NJT a “national disgrace”? No way!

Written by William C. Vantuono, Editor-in-Chief
image description

As is the tradition in New Jersey, the state I’ve called home since birth, the incoming governor 1) trashes New Jersey Transit and 2) proceeds to “fix” everything by cleaning house and starting fresh. This political circus has been going on since the state took over a collapsing commuter rail system in the early 1980s. So what else is new?

This time, the circus turned into a virtual freak show. Before he even took the oath of office and set foot in the Statehouse in Trenton, New Jersey Governor Phil Murphy, a Democrat (in my state, whether you’re blue or red doesn’t matter, because incivility is bipartisan) proceeded to take said foot and shove it deeply into his mouth by convening a press conference at Penn Station New York, where he called NJT a “national disgrace.”

This was revolting, demoralizing and mean-spirited, especially to the thousands of hardworking NJT employees dealing with difficult circumstances, among them a rail system in need of a major capital infusion, and burdened with having to operate a major portion of its services as a tenant on Amtrak’s decaying Northeast Corridor.

The true disgrace, in this case, was Murphy’s pontificating. But wait, it gets better.

Prior to taking office, Murphy and his transition team proceeded to send letters to approximately two-dozen senior NJT managers, asking them to submit their resignations. This was clearly a case of the governor-elect overstepping his bounds, and there were state legislators from both parties who were extremely ticked off. Jettisoning the existing Executive Director? That’s expected. But sticking your broom into headquarters to sweep away experienced people charged with running the system on a day-to-day basis? That’s unconscionable. Nevertheless, Murphy proceeded to orchestrate his transportation bloodbath.

Now, to be fair, some of those forced resignations were justified. Those were the political cronies of outgoing Gov. Chris Christie (and I don’t need to tell you about his sullied track record, political scandals, bombastic, overbearing personality, and failed run for the Presidency of the United States), practically all of whom held high paying jobs for which they were totally unqualified, and had no business being in. I won’t name names, but you know who you are. Hopefully you have all disappeared into the swamplands between Newark and New York. Good riddance.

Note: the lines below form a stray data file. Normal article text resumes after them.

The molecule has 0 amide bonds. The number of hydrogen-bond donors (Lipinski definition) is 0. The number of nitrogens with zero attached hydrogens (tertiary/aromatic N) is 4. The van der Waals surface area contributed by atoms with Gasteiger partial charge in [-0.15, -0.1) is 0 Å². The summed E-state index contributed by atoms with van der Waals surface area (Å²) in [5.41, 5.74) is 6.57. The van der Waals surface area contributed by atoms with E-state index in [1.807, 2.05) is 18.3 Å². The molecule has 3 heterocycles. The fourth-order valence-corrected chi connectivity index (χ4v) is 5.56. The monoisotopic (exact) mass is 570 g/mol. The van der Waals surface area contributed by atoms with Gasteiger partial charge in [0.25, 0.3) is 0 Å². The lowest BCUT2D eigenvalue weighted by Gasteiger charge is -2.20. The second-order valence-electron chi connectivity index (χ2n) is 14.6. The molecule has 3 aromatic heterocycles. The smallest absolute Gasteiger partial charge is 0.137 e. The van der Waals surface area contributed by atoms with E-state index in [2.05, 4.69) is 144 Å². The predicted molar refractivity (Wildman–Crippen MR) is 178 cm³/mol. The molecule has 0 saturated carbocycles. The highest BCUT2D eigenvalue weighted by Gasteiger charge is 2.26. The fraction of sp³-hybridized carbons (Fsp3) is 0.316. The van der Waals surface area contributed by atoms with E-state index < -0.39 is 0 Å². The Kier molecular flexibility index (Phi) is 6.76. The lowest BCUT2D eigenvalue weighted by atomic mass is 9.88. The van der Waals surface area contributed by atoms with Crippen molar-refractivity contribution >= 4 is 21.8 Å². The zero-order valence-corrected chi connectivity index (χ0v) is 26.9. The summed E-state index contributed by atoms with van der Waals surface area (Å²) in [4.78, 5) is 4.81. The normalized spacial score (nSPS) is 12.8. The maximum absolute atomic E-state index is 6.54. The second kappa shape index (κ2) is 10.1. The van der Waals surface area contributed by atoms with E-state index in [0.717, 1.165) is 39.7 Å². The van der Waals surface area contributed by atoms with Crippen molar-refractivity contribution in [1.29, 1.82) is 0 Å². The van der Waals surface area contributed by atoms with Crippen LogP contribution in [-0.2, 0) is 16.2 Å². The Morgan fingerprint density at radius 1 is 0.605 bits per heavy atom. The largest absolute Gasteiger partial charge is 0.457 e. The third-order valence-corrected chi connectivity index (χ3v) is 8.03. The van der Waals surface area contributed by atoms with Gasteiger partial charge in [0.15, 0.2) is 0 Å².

As soon as he took office, Murphy signed an Executive Order mandating an audit of NJT to “determine inefficiencies and areas where the agency can improve.” We’ll see where that goes.

So where do we go from here? Is there a light at the end of the train tunnel? As of Jan. 30, it appears that way.

On Jan. 30, Murphy announced the nomination of an experienced transportation pro to serve as NJT Executive Director: Kevin S. Corbett, who currently serves as Vice President of Strategic Development at AECOM. At AECOM, Corbett has had an oversight role on critical projects including Amtrak’s Gateway Project, the first phase of New York City’s Second Avenue Subway, work on Penn Station New York, and PATH restoration after Superstorm Sandy.

Corbett’s credentials are impressive. Before joining AECOM, he served as Chief Operating Officer and Executive Vice President of Empire State Development Corp. and Executive Deputy Commissioner of the New York State Department of Economic Development. In those roles, Corbett was responsible for the state’s economic development programs and projects, including redevelopment of Times Square, Moynihan Station, and the creation of Brooklyn Bridge Park. After the 9/11 terrorist attacks, Corbett oversaw the economic recovery of Lower Manhattan.

Corbett currently serves on the Executive Committee of the Regional Plan Association as co-chair of its Transportation Committee. He also serves as the board president of the Maritime Association of the Port of New York and New Jersey, on the Tri-State Transportation Campaign, and as a chairman of The New York League of Conservation Voters. Corbett was a fellow at Princeton University’s Woodrow Wilson School of Public and International Affairs. He is a graduate of Georgetown University and serves as a Blue and Gold Officer for the U.S. Naval Academy.

Whew! OK Mr. Corbett, let’s see what you can do. By the way, when do you find time for all this stuff?

Murphy is calling on NJT’s board to take up the matter of Corbett’s appointment at its next meeting. Meanwhile, his political rhetoric continues:

“We can no longer continue to accept the dismal business as usual at an agency that so many commuters throughout New Jersey depend on. We cannot continue to wake up in the morning fearing reliability and safety on our commutes.”

OK, Philip Dunton Murphy, enough already. You say that you are “confident that Kevin’s leadership can help turn NJT into a transportation system that our commuters value and trust. As Executive Director, he will help implement these recommendations and rework the agency’s finances, leadership structure, customer experience and safety measures.”

Nice words, Philip. Let’s see if you’ll back them up with actions. Now that you’ve spoken your “piece” about New Jersey’s “national disgrace,” it’s time for you to stop blowing your air horn, vacate the locomotive cab and allow Kevin Corbett and the good people at New Jersey Transit to do their jobs, without political meddling, and without taking credit for every improvement. Think you can do that?

I’m not holding my breath.

Godspeed Kevin Corbett. You’ve got you’re work cut out for you.

Tags: , , , , , ,